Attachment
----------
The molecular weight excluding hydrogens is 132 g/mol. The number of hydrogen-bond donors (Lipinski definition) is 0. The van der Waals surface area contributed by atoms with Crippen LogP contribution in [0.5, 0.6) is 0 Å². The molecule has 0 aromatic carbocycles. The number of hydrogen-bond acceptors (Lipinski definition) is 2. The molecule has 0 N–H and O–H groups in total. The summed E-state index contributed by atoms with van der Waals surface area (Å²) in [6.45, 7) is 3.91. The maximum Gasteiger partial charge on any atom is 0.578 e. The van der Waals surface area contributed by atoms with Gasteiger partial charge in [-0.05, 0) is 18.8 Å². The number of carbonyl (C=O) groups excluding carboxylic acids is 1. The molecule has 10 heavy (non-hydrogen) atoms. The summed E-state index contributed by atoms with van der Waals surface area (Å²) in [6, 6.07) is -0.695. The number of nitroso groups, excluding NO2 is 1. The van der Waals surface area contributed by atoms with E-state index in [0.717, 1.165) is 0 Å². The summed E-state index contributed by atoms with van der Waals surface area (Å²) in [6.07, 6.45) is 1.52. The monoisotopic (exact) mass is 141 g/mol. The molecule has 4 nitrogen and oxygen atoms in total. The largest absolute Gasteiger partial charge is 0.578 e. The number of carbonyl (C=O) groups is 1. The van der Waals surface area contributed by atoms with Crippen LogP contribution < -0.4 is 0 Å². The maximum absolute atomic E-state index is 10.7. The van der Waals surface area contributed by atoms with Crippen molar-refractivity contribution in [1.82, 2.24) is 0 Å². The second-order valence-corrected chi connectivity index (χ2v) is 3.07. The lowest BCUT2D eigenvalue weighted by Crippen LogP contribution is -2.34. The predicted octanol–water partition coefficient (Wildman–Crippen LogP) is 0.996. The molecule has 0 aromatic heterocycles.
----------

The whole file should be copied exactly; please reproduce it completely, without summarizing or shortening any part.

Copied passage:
The molecular weight excluding hydrogens is 132 g/mol. The number of hydrogen-bond donors (Lipinski definition) is 0. The van der Waals surface area contributed by atoms with Crippen LogP contribution in [0.5, 0.6) is 0 Å². The molecule has 0 aromatic carbocycles. The number of hydrogen-bond acceptors (Lipinski definition) is 2. The molecule has 0 N–H and O–H groups in total. The summed E-state index contributed by atoms with van der Waals surface area (Å²) in [6.45, 7) is 3.91. The maximum Gasteiger partial charge on any atom is 0.578 e. The van der Waals surface area contributed by atoms with Gasteiger partial charge in [-0.05, 0) is 18.8 Å². The number of carbonyl (C=O) groups excluding carboxylic acids is 1. The molecule has 10 heavy (non-hydrogen) atoms. The summed E-state index contributed by atoms with van der Waals surface area (Å²) in [6, 6.07) is -0.695. The number of nitroso groups, excluding NO2 is 1. The van der Waals surface area contributed by atoms with E-state index in [0.717, 1.165) is 0 Å². The summed E-state index contributed by atoms with van der Waals surface area (Å²) in [6.07, 6.45) is 1.52. The monoisotopic (exact) mass is 141 g/mol. The molecule has 4 nitrogen and oxygen atoms in total. The largest absolute Gasteiger partial charge is 0.578 e. The number of carbonyl (C=O) groups is 1. The van der Waals surface area contributed by atoms with Crippen LogP contribution < -0.4 is 0 Å². The maximum absolute atomic E-state index is 10.7. The van der Waals surface area contributed by atoms with Crippen molar-refractivity contribution in [1.82, 2.24) is 0 Å². The second-order valence-corrected chi connectivity index (χ2v) is 3.07. The lowest BCUT2D eigenvalue weighted by Crippen LogP contribution is -2.34. The predicted octanol–water partition coefficient (Wildman–Crippen LogP) is 0.996. The molecule has 0 aromatic heterocycles.